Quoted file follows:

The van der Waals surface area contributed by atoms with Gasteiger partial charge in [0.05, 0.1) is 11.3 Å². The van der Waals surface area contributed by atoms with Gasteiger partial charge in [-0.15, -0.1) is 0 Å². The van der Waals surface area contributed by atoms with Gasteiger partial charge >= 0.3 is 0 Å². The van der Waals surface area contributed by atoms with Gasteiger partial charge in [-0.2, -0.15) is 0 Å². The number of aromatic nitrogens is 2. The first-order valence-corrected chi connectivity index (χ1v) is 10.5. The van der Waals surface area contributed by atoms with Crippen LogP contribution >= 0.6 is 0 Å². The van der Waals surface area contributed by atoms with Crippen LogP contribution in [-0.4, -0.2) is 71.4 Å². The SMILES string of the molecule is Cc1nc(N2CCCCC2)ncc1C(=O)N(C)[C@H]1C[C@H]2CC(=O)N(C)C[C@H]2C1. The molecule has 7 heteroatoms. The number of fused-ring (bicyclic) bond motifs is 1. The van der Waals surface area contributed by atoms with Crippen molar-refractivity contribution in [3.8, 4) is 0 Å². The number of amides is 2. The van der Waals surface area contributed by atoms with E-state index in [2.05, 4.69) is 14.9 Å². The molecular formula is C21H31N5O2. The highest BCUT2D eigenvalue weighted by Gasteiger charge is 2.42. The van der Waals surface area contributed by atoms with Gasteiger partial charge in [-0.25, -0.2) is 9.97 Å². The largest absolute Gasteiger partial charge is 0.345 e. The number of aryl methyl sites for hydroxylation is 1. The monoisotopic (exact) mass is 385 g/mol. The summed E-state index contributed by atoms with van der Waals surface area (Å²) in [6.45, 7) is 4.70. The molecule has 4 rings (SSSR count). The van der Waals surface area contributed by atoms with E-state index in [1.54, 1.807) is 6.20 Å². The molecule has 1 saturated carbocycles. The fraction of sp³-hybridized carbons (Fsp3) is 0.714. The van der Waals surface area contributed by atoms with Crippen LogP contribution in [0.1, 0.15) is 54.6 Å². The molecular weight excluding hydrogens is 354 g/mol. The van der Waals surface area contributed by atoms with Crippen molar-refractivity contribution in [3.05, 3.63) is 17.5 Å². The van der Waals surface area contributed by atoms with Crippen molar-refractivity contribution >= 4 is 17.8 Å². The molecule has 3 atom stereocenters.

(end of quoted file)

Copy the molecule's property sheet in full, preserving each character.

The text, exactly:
The van der Waals surface area contributed by atoms with Gasteiger partial charge in [0.05, 0.1) is 11.3 Å². The van der Waals surface area contributed by atoms with Gasteiger partial charge in [-0.15, -0.1) is 0 Å². The van der Waals surface area contributed by atoms with Gasteiger partial charge >= 0.3 is 0 Å². The van der Waals surface area contributed by atoms with Gasteiger partial charge in [-0.2, -0.15) is 0 Å². The number of aromatic nitrogens is 2. The first-order valence-corrected chi connectivity index (χ1v) is 10.5. The van der Waals surface area contributed by atoms with Crippen LogP contribution >= 0.6 is 0 Å². The van der Waals surface area contributed by atoms with Crippen LogP contribution in [-0.4, -0.2) is 71.4 Å². The SMILES string of the molecule is Cc1nc(N2CCCCC2)ncc1C(=O)N(C)[C@H]1C[C@H]2CC(=O)N(C)C[C@H]2C1. The molecule has 7 heteroatoms. The number of fused-ring (bicyclic) bond motifs is 1. The van der Waals surface area contributed by atoms with Crippen molar-refractivity contribution in [3.8, 4) is 0 Å². The number of amides is 2. The van der Waals surface area contributed by atoms with E-state index in [2.05, 4.69) is 14.9 Å². The molecular formula is C21H31N5O2. The highest BCUT2D eigenvalue weighted by Gasteiger charge is 2.42. The van der Waals surface area contributed by atoms with Gasteiger partial charge in [-0.25, -0.2) is 9.97 Å². The largest absolute Gasteiger partial charge is 0.345 e. The number of aryl methyl sites for hydroxylation is 1. The monoisotopic (exact) mass is 385 g/mol. The summed E-state index contributed by atoms with van der Waals surface area (Å²) in [6.45, 7) is 4.70. The molecule has 4 rings (SSSR count). The van der Waals surface area contributed by atoms with E-state index in [1.54, 1.807) is 6.20 Å². The molecule has 1 saturated carbocycles. The fraction of sp³-hybridized carbons (Fsp3) is 0.714. The van der Waals surface area contributed by atoms with Crippen LogP contribution in [0.1, 0.15) is 54.6 Å². The molecular weight excluding hydrogens is 354 g/mol. The van der Waals surface area contributed by atoms with Crippen molar-refractivity contribution in [3.05, 3.63) is 17.5 Å². The van der Waals surface area contributed by atoms with Crippen molar-refractivity contribution >= 4 is 17.8 Å². The molecule has 3 atom stereocenters.